In landscaping, we use variations of height in plants and levels of planting. This is done to create the appearance of a voluminous garden. It is also a good way of maximizing space, especially when the space allotment for a garden is rather small. The plant boxes at the front garden are made of copper-colored bricks which are complemented by the Eugenia (Syzigium oleina) and Picarra (Excoecaria cochinchinensis) shrubs. The shrubs have red and tangerine leaves mixed with different shades of green. Ensconced in one of the plant boxes is a grouping of Forget-Me-Not (Plumbago auriculata) flowers. Behind these blue flowers stands a mosaic wall composed of blue tiles.

Bordering the plant boxes on the ground are a line of Santan shrubs. The Dwarf Santan variety produces bigger-shaped flowers and the leaves are elongated. To complement the copper-look of the bricks, we opted for orange and golden types of the Dwarf Santan (Ixora).   

The back lawn is filled with lush tropical plants. You might wonder about this sudden change from Mediterranean to tropical, but the truth is most tropical flora can survive in the Mediterranean setting too. And given the expanse of the house and the lawn, it is only fitting to incorporate plants that create a voluminous look. For this particular arrangement, we placed Foxtail Palms (Wodyetia bifurcata), Madagascar Palms (Dypsis madagascariensis), and Traveller’s Palms (Ravenala madagascariensis) to create a hedge of tall plants that also serves as a buffer to air and noise pollution. At the base of these palms are a variety of plants such as the Red Ginger (Alpinia purpurata), Parrot’s Flower (Heliconia psittacorum), Tobacco plants (Calathea lutea) and Silver Pandakaki (Tabernaemontana pandacaqui). These plants effectively add to the lushness of the landscape.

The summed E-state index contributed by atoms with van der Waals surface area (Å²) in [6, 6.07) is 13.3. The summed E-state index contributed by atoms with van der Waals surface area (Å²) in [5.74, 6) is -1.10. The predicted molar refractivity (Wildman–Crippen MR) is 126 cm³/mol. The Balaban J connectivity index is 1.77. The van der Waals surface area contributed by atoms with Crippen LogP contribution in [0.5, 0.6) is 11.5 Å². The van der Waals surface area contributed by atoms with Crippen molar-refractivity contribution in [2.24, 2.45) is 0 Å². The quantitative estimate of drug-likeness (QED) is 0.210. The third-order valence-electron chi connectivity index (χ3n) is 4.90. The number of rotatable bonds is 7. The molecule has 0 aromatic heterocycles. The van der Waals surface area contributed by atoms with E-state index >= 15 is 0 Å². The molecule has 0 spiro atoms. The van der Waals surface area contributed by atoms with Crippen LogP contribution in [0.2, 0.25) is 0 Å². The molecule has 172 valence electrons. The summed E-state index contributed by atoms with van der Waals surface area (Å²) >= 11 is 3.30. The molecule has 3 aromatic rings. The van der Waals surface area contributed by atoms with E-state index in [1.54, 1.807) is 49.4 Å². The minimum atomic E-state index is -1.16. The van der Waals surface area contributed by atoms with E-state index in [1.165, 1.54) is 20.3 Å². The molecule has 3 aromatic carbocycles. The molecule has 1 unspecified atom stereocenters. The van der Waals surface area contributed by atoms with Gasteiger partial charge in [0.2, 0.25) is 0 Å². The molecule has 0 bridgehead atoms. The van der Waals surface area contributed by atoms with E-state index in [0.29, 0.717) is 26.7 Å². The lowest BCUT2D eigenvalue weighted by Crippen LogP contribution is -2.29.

The second Mediterranean house we worked on is located in Punta Fuego in Nasugbu, Batangas.  This residence has an atrium garden between the main house and the guest cottage.  The path that connects them is covered with stone slates and gray-coloured pebbles. On either side are plantings of Selloum (Philodendron selloum), Bangkok Schefflera (Schefflera arboricola), Rhapis palms (Rhapis excelsa), and Golden Lilies (Crinum xanthophyllum). With the exception of the Golden Lilies, which are widely used in resort landscapes, these types of plants are shade or indoor plants. At the end of this wall stands a Vietnamese jar, which serves as a quaint accent in this small intimate garden.